Friday, 26 March 2021
Sunday, 7 March 2021
Monday, 1 March 2021
An appropriate poem for the first of March - being the month named after Mars.
This poem was started on the 23rd of February 2021 - the 200th anniversary of the death of Keats, and the day NASA released audio of the wind on Mars from the Perseverance mission.
Also the news that Lawrence Ferlinghetti the great Beat poet, publisher, activist and City Lights Bookshop owner had died the day before.
Both Keats and Ferlinghetti believed in the importance of imagination - when writing about ‘Paradiso’ in Coney Island of the Mind no.13’ Ferlinghetti hoped that any afterlife would have no ‘burning hell holes’ and ‘nor any alters in the sky except fountains of imagination’.
In a letter to Benjamin Bailey in 1817 Keats wrote:
“The imagination may be compared to Adam's dream: he awoke and found it truth. I am the more zealous in this affair because I have never yet been able to perceive how anything can be known for truth by consequitive reasoning.”
And surely imagination is what drives all exploration?
The excerpt from NASA in my video starts with the phrase “I invite you now to just close your eyes and imagine yourself sitting on the surface of Mars...”
When Keats died in Rome aged 25 he considered himself to be a failure - he’d published just three volumes of poetry to mixed reviews, sales of which were probably no more than 200 copies.
Aware he was dying in 1820 he wrote in a letter:
“I have left no immortal work behind me – nothing to make my friends proud of my memory – but I have lov'd the principle of beauty in all things, and if I had had time I would have made myself remember'd”.
He had his tombstone inscribed not with his name but with the words ‘Here lies one whose name was writ in water’.
Little did he know...
His poem Endymion famously begins ‘A thing of beauty is a joy forever’
It’s based on the Greek myth of the young eponymous shepherd who, depending on the version, was either so loved for his beauty by the goddess Selene she asked Zeus to put him in an eternal sleep so his beauty might never fade; or, faced with alternative punishments from Zeus, he choose to sleep forever retaining his youth and beauty.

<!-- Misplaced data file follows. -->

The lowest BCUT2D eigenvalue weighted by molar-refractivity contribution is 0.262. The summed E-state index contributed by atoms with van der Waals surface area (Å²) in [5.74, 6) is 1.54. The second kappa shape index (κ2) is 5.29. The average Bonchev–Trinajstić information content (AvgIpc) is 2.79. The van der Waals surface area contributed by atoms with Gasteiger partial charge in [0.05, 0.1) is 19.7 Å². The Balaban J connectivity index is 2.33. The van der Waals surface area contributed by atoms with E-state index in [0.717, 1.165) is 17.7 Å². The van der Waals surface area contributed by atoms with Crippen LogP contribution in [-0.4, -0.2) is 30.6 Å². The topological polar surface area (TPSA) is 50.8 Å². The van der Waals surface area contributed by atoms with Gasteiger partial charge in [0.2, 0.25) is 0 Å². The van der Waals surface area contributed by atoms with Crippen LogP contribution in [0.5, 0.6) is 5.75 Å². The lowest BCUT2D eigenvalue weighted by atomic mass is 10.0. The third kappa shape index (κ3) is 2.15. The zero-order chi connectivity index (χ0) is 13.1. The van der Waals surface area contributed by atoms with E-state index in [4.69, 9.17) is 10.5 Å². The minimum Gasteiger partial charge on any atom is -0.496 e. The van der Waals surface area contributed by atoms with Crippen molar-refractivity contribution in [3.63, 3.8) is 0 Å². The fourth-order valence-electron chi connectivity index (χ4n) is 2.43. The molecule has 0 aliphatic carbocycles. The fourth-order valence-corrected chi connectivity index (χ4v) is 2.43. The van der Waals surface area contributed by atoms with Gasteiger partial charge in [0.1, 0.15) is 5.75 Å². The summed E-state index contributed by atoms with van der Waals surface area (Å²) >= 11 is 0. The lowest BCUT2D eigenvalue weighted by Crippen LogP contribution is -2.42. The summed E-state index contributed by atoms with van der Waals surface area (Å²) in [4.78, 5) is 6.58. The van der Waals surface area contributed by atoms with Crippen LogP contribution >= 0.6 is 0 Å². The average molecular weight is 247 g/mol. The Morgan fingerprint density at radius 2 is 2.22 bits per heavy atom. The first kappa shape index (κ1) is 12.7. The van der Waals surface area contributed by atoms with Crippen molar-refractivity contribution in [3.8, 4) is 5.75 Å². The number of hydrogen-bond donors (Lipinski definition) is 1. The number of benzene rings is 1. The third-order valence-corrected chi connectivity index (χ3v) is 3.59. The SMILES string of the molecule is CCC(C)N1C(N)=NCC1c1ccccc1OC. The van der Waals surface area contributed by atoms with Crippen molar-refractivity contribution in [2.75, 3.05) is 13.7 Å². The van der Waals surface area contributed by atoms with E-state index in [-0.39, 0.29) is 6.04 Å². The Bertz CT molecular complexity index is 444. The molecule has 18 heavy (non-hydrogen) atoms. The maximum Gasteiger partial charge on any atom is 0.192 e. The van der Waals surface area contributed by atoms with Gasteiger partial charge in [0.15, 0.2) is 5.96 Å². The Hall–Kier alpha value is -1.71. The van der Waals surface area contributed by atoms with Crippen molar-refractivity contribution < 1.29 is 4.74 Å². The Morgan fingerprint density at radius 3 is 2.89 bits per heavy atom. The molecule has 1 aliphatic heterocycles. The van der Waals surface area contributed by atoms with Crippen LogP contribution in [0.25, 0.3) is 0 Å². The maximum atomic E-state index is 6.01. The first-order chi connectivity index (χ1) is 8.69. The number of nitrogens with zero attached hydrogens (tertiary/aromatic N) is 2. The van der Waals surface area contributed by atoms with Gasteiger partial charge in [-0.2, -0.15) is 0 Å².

The parallel with Keats is clear.
The form I’ve used here is a villanelle albeit an unrhymed one - in tune with the circular and repetitive nature of circumstance and endeavour.
Finally, the title: Life & Mars. Yeah, it’s a nod to Bowie, that C20th imagineer, but mainly because NASA’s mission is fundamentally to look for signs of past life. And what is more crucial to human life than imagination?
Tuesday, 9 February 2021
Published in Prole Magazine, Feb 2021.
I wrote this while writer-in-residence at The Wellstone Center in Santa Cruz, CA. a couple of years ago. I’d driven there from San Francisco down Highway 1 - part of which is the Cabrillo Highway.
I’ve been a fan of Peter Rowan’s music for many years, from back when I used to play a lot of Bluegrass mandolin. I actually had the honour of playing in his pick-up band when he was touring in the UK in the early 2000s, a great experience. This time he was just coming out of my radio...
Wednesday, 9 December 2020
I’m very pleased to have been shortlisted for the Aesthetica Creative Writing award and published in their annual anthology for this cheery poem. It - or a slightly different earlier version - was also commended for the Acumen prize and first published in that journal.
Thursday, 3 December 2020
In 2019 West Country film maker Danny Cooke held a competition for poems to accompany his fantastic video of the ancient tradition of the running of burning tar barrels round Ottery St. Mary on November 5th each year.
The resultant two videos, one by Jason Butler and one by me were released in 2019 and 2020. I was pleased to see mine included on Moving Poems - a website devoted to the best video-poems on the web. You can find more of Danny’s excellent films by visiting his website: https://www.dannycooke.co.uk/
Meantime if you need a reminder of what a crowd of people in close proximity to one another and a non-COVID hazard looks like, well here it is:
Riptide Journal, the Exeter Uni literary magazine, has themed their 2020 edition around Climate Matters to tie in with a series of seminars taking place virtually this year. I’m honoured they’ve chosen to include my poem The Rewilding of Stonelands Farm in the publication. They also asked if I’d make a video reading to accompany it and to be shown during one of the seminars — so I put this together using photos taken locally in Devon. For some years I’ve taken to photographing fly-tipped sofas and images of rural decay, well a man has to have a hobby doesn’t he?
Sunday, 18 October 2020
Monday, 28 September 2020
In between the easing up of COVID restrictions in the Summer and their reintroduction in September, Andy Brown and I managed to sneak in a couple of ‘socially distanced’ live readings for our new book.
I think people were delighted to have the opportunity to get out to a live event again, albeit with appropriate safety measures in place. Sadly it looks like a long winter of living rooms ahead...